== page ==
Molecular characterization of infectious laryngotracheitis virus in naturally infected egg layer chickens in a multi-age flock in Brazil

Molecular characterization of infectious laryngotracheitis virus in naturally infected egg layer... The virus responsible for an outbreak of infectious laryngotracheitis (ILT) in a multi-age flock of egg layer chickens under quarantine in Brazil was characterized. Layer chickens from this area with circulating gallid herpesvirus 1 (GaHV 1) were evaluated using histopathology and molecular characterization techniques based on sequences of infected-cell polypeptide 4 (ICP4) and thymidine kinase (TK) genes. The infected chickens that were analyzed were PCR-positive for GaHV-1 in the trachea and negative in most trigeminal ganglia. The lack of ILT lesions in the conjunctiva and respiratory tissues, combined with detection of viral DNA in the trachea, was found to be associated with latent infection. The sequences from five farms obtained in the present study were identical, and there were no deletions within the 272- to 283-bp region of the ICP4 gene, as observed in the sequences of vaccine strains (CEO and TCO). The lack of a deletion in the ICP4 fragment analyzed in this study indicates that the chickens were infected with a field virus. The absence of the T252M mutation in a fragment of the TK gene, in addition to the low mortality rate observed, suggests that the outbreak in the state of Minas Gerais was not caused by a highly virulent strain but rather by a field virus of lower virulence. In addition, using phylogenetic reconstructions, it was found that this field strain was grouped together in a separate branch, apart from the previously characterized Brazilian strains. The introduction of vectored vaccines apparently has been effective in reducing clinical disease and lesions, and preventing new outbreaks of disease. Archives of Virology Springer Journals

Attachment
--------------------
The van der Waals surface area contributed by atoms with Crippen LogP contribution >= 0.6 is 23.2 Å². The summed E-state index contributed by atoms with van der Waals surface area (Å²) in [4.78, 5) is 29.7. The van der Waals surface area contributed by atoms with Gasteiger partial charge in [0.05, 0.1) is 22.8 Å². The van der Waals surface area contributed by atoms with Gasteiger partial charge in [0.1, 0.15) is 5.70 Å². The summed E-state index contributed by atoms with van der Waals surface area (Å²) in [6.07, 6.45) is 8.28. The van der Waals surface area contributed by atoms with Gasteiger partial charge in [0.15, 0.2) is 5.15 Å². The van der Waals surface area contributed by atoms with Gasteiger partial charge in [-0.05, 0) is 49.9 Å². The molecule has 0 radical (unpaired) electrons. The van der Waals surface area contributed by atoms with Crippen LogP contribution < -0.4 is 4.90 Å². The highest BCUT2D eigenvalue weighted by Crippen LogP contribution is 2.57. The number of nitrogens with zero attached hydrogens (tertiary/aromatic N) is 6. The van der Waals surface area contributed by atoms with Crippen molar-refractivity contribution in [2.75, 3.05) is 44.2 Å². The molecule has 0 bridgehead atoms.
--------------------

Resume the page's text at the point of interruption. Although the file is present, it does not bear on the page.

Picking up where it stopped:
Molecular characterization of infectious laryngotracheitis virus in naturally infected egg layer chickens in a multi-age flock in Brazil

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Springer Vienna
Copyright © 2015 by Springer-Verlag Wien
Biomedicine; Virology; Medical Microbiology; Infectious Diseases
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